Shin Min-a sees a bit of herself in character in 'Diva'
“When I first received the script, I was really excited — scripts [centered around] women are rare, so I felt that it was precious,” actor Shin Min-a said about the film "Diva" during an online group interview Thursday.
In the six years since romantic comedy “My Love, My Bride,” the actor has not been idle. She had crossed over to television with “Oh! My Venus” on KBS (2015-2016), “Tomorrow, With You” (2017) on tvN and “Chief of Staff” on JTBC last year.
“Honestly, I didn't realize that it had been six years until I had that number held right in front of me," Shin said. "I didn't intend to, it’s just that I’ve been focusing on the drama series. I chose a film that drew me, and since it took a long time to it get my film out to the public, this is special to me.”
In “Diva,” which hits local theaters Wednesday, Shin portrays Yi-young, a world-class diver, a star athlete that everyone reveres. Her best friend, Soo-jin (played by Lee You-young), also a diver, failed to set a record for years. One day, the two are in a terrible car accident in which Soo-jin goes missing and Yi-young has partial amnesia. Concerned for her friend and struggling to get herself back in the game, she grapples with the trauma from the accident and the fact that her best friend may not be someone who she thought she was.
Although on a totally different career path, Shin said that she sympathized with her protagonist’s struggles.
“[Both of the] professions are something that’s constantly being evaluated,” Shin said. “I need to produce a result [that also satisfies the public], so I think there’s a similarity in that. Also, in some of the diving scenes, even those that I was confident, I felt my body becoming rigid. So I was able to indirectly experience [what Yi-young felt]. As an actor, although it may be to the extent that other people won’t be aware [if I’m feeling down], I still have to control my emotions and stay mentally strong.”
Shin explained that although Yi-young’s circumstances and the complexity of her emotions might be unique, overall it wasn’t that much different from what people feel in their jobs as well, which is why the actor thought the audience could relate to Yi-young’s emotions.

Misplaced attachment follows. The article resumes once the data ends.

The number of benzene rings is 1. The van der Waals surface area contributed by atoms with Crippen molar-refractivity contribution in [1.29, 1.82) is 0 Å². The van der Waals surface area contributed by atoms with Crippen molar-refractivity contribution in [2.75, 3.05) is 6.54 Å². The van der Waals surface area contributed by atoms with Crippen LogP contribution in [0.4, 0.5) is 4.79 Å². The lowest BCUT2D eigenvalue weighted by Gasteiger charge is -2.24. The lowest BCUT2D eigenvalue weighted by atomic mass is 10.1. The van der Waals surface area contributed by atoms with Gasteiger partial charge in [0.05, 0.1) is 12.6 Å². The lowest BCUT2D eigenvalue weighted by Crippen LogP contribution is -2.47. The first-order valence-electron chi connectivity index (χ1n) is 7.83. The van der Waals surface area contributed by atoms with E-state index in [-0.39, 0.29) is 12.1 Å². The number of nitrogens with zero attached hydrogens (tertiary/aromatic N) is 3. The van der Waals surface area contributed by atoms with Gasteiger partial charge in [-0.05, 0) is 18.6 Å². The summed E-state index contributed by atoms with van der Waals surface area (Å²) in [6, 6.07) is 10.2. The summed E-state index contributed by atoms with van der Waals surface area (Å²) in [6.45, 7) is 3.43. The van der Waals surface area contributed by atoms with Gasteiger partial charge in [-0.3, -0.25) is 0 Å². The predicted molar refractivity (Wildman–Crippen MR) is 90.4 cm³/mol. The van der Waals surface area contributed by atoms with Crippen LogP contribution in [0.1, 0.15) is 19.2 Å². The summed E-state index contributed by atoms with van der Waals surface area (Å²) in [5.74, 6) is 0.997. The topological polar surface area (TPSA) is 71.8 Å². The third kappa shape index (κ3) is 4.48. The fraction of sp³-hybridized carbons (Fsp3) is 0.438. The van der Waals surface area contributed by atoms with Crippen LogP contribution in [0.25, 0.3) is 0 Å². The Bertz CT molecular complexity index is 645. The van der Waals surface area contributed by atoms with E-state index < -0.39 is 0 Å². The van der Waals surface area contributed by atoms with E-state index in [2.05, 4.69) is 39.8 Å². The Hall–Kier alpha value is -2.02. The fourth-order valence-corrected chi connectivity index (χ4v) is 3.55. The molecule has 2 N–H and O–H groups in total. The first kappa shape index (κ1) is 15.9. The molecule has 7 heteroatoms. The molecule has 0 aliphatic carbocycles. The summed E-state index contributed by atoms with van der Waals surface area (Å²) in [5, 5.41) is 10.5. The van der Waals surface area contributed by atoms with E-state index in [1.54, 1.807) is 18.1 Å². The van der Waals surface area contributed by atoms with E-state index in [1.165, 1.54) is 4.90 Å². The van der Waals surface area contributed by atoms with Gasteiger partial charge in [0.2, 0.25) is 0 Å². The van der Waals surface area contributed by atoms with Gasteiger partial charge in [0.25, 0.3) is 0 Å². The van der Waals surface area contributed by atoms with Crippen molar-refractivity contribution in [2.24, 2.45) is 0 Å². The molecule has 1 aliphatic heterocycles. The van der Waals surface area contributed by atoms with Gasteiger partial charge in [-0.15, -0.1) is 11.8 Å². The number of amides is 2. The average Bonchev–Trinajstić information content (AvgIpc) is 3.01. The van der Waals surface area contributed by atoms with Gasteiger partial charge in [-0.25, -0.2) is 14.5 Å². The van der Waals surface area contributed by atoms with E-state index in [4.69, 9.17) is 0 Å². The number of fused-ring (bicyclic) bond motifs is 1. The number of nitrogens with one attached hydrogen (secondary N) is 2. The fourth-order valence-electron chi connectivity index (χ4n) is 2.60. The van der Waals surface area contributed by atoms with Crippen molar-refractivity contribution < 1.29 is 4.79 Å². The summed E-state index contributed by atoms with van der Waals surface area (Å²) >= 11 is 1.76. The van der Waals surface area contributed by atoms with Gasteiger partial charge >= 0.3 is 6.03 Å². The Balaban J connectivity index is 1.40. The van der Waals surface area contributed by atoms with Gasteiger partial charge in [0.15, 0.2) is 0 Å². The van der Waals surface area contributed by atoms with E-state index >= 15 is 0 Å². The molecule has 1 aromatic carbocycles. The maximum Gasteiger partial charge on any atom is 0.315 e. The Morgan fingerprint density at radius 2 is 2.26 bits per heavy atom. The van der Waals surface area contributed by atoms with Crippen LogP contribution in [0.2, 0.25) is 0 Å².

“In a competitive society, I certainly believe that a lot of what Yi-young tackles overlaps with what people are faced with in their jobs,” she said. “Although the specific topic of diving may be unique, the stories and the emotions are of something ubiquitous.”
But Shin admitted that the feeling of standing alone on the top of the diving board, where the crowd is watching her every move, was somewhat different.
“That was really special,” Shin said. “Before I fell, I could see everyone focusing on [the minute movements like] my breathing, and it was strange that I could see all that from the top. I think Yi-young’s trail of emotions match up really well with how she dives.”
Just like a professional athlete, in the majority of the scenes, her hair is pulled back into a tight bun, her face is bare and she is in a tight swimsuit.
“Diving professionals have to completely pull back their hair and the swimming suits have to be really tight due to the water resistance,” Shin said. “And portraying that and seeing myself on the screen was strange, alien. I tried to replicate the look they have as best as I could, and since diving wasn’t a sport that I knew very well, I watched a lot of the footage of the games of the athletes to familiarize myself with the [professional] aura of these athletes.”
The actor also expressed satisfaction about reviews on her performance in her latest drama series “Chief of Staff” and “Diva.”
“I heard ‘Chief’ and ‘Diva’ showed new sides of me,” Shin said. “For an actor, [hearing such compliments] is always flattering and exhilarating. [But simultaneously,] as I scanned through the articles after the press event for ‘Diva,’ I didn't realize until then that the public connected me so strongly with the lovely image."
“But it’s true that such performances I thought I was good at and was used to,” Shin continued. “From now on, I’m going to choose projects that I haven’t tried before, [stories] that satisfy both myself and the public.”
However, Shin said that her passion for acting has always existed over the years, although she hadn't had the chance to express them, as she reminisces back on her years.
“It’s been always there, but I don’t think I’ve had the opportunity to show them,” Shin said. “I’ve always cherished all of my roles, and enjoyed portraying them, and I think people saw that in my recent roles, which I’m really glad about."
Like diving is everything that matters for Yi-young, Shin feels the same for her profession.
“I started this job from a very young age, and now I can think of nothing else I would have done if I didn’t become an actor,” Shin said. “Like Yi-young, acting is [what describes] my entire life, and it’s become a friend that’s going to be with me for the rest of my life as well.”
The actor hasn’t decided on her next film yet, but she promises that it won’t take as long as six years.
“I hope to meet again soon with another side of me,” she said. “[But for now,] I hope that the audience can choose this film to see it in theaters, if the circumstances allow. Whether or not the film can become a success is not within my ability now, so I’m not going to dwell on that. But for those who can sympathize even a little bit with Yi-young’s feelings, I hope they can see the film [in theaters].”
BY LEE JAE-LIM [email@example.com]